New radar tech targets military, civilian drones, cars
The technology would be “disruptive to existing radar markets, but also enabling for whole new categories of radars never before contemplated or thought possible,” Eben Frankenberg, CEO of Seattle-based Echodyne, said in a statement.
Echodyne is working to create radar devices small and light enough to mount on small drones. While natural materials behave only based on their innate properties, the way metamaterials interact with nature is also influenced by the way they are put together.
“With our metamaterials approach,” Frankenberg says, “we fundamentally change the physics of the way the antenna works. That allows us to make a huge improvement in cost, size, weight and power.”
Powerful radar, mostly limited to the military, could soon be cheap enough for cars and consumer drones to use. http://t.co/qvIsPlOlWz
— MIT Tech Review (@techreview) April 6, 2015
Frankenberg noted that the price of a typical military radar system starts at $100,000, but Echodyne hopes to mass-produce radars at a much lower price, for several hundred or a few thousand dollars at most.
According to Tom Driscoll, Echodyne’s co-founder and chief technology officer, the company has already tested the new radar aboard a small quadcopter drone.
“We flew it around, did some collision avoidance, and locked onto one of our engineers and followed him around my backyard,” Driscoll told MIT Technology Review.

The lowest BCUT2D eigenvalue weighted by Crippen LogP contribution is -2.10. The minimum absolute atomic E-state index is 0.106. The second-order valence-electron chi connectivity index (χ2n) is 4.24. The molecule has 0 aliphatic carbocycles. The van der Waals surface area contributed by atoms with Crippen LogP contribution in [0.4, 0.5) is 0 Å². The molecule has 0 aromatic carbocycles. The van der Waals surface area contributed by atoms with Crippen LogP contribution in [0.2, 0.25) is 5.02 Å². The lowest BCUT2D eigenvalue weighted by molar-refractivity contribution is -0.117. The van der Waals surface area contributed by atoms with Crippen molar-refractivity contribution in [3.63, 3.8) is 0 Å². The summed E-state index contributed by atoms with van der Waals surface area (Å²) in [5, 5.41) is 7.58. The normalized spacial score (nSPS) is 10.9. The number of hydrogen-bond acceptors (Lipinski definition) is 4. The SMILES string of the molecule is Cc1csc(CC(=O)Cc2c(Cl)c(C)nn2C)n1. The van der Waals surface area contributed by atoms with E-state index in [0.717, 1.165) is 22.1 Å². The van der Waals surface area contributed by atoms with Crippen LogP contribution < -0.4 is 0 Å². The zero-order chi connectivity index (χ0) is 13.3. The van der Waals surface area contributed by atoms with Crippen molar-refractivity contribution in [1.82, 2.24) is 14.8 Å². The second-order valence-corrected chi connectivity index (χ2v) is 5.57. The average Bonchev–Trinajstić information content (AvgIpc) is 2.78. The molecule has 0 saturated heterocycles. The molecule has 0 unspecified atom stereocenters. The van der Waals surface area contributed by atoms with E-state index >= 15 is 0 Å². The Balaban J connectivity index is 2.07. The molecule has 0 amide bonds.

Radar works by sending out radio waves and using the echoes that bounce back to create images of objects. The technology was developed for military purposes during World War II and remains expensive because of the size and power requirements of mechanical and electronic radars.
Part of Echodyne’s “secret sauce,” according to Frankenberg, was figuring out what shapes worked best for radar applications and how to build those shapes into circuit boards. The final product uses printed circuit board technology with “pretty standard off-the-shelf electronics parts,” he said.
If so, it would be cheaper, smaller, lighter and use up less power than existing systems. This could revolutionize both commercial drones and self-driving cars, since unlike the laser sensors currently in use, radar can work under all sorts of environmental conditions.
“We have this concept of radar vision, where you’re actually using radar as a vision system for autonomous and unmanned vehicles as opposed to an exotic military-grade only sensor,” Frankenberg said.
Echodyne Targets Drones, Self-Driving Cars with Metamaterials Radar | http://t.co/JKSFadzuX3
— Xconomy (@Xconomy) March 17, 2015
Seattle’s richest tech entrepreneurs seem sold on the technology. Echodyne received $15 million in funding last December from a group of venture capitalists led by Microsoft founder Bill Gates, which included the Madrona Venture Group, Allen’s Vulcan Capital, Lux Capital and The Kresge Foundation.
The startup was spun off from Intellectual Ventures, a patent-licensing and innovation business started by former Microsoft Chief Technology Officer Nathan Myhrvold.